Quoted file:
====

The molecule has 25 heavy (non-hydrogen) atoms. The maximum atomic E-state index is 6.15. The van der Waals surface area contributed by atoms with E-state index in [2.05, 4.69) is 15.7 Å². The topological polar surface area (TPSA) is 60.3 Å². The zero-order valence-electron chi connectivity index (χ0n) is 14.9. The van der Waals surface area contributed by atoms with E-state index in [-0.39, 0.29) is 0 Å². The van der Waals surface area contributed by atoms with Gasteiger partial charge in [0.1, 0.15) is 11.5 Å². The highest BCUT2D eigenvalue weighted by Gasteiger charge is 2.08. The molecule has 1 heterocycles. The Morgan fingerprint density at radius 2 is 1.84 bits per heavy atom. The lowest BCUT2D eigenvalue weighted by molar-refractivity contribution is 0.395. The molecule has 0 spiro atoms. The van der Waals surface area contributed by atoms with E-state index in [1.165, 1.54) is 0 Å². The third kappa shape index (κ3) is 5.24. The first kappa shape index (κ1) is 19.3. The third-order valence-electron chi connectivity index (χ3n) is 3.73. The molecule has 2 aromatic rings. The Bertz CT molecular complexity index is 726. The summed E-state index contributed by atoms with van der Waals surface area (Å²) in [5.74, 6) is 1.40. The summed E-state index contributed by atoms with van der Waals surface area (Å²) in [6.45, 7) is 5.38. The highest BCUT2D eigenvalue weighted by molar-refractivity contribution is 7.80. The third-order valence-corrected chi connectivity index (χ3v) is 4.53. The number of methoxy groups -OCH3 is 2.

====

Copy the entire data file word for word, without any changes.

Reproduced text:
The molecule has 25 heavy (non-hydrogen) atoms. The maximum atomic E-state index is 6.15. The van der Waals surface area contributed by atoms with E-state index in [2.05, 4.69) is 15.7 Å². The topological polar surface area (TPSA) is 60.3 Å². The zero-order valence-electron chi connectivity index (χ0n) is 14.9. The van der Waals surface area contributed by atoms with E-state index in [-0.39, 0.29) is 0 Å². The van der Waals surface area contributed by atoms with Gasteiger partial charge in [0.1, 0.15) is 11.5 Å². The highest BCUT2D eigenvalue weighted by Gasteiger charge is 2.08. The molecule has 1 heterocycles. The Morgan fingerprint density at radius 2 is 1.84 bits per heavy atom. The lowest BCUT2D eigenvalue weighted by molar-refractivity contribution is 0.395. The molecule has 0 spiro atoms. The van der Waals surface area contributed by atoms with E-state index in [1.165, 1.54) is 0 Å². The third kappa shape index (κ3) is 5.24. The first kappa shape index (κ1) is 19.3. The third-order valence-electron chi connectivity index (χ3n) is 3.73. The molecule has 2 aromatic rings. The Bertz CT molecular complexity index is 726. The summed E-state index contributed by atoms with van der Waals surface area (Å²) in [5.74, 6) is 1.40. The summed E-state index contributed by atoms with van der Waals surface area (Å²) in [6.45, 7) is 5.38. The highest BCUT2D eigenvalue weighted by molar-refractivity contribution is 7.80. The third-order valence-corrected chi connectivity index (χ3v) is 4.53. The number of methoxy groups -OCH3 is 2.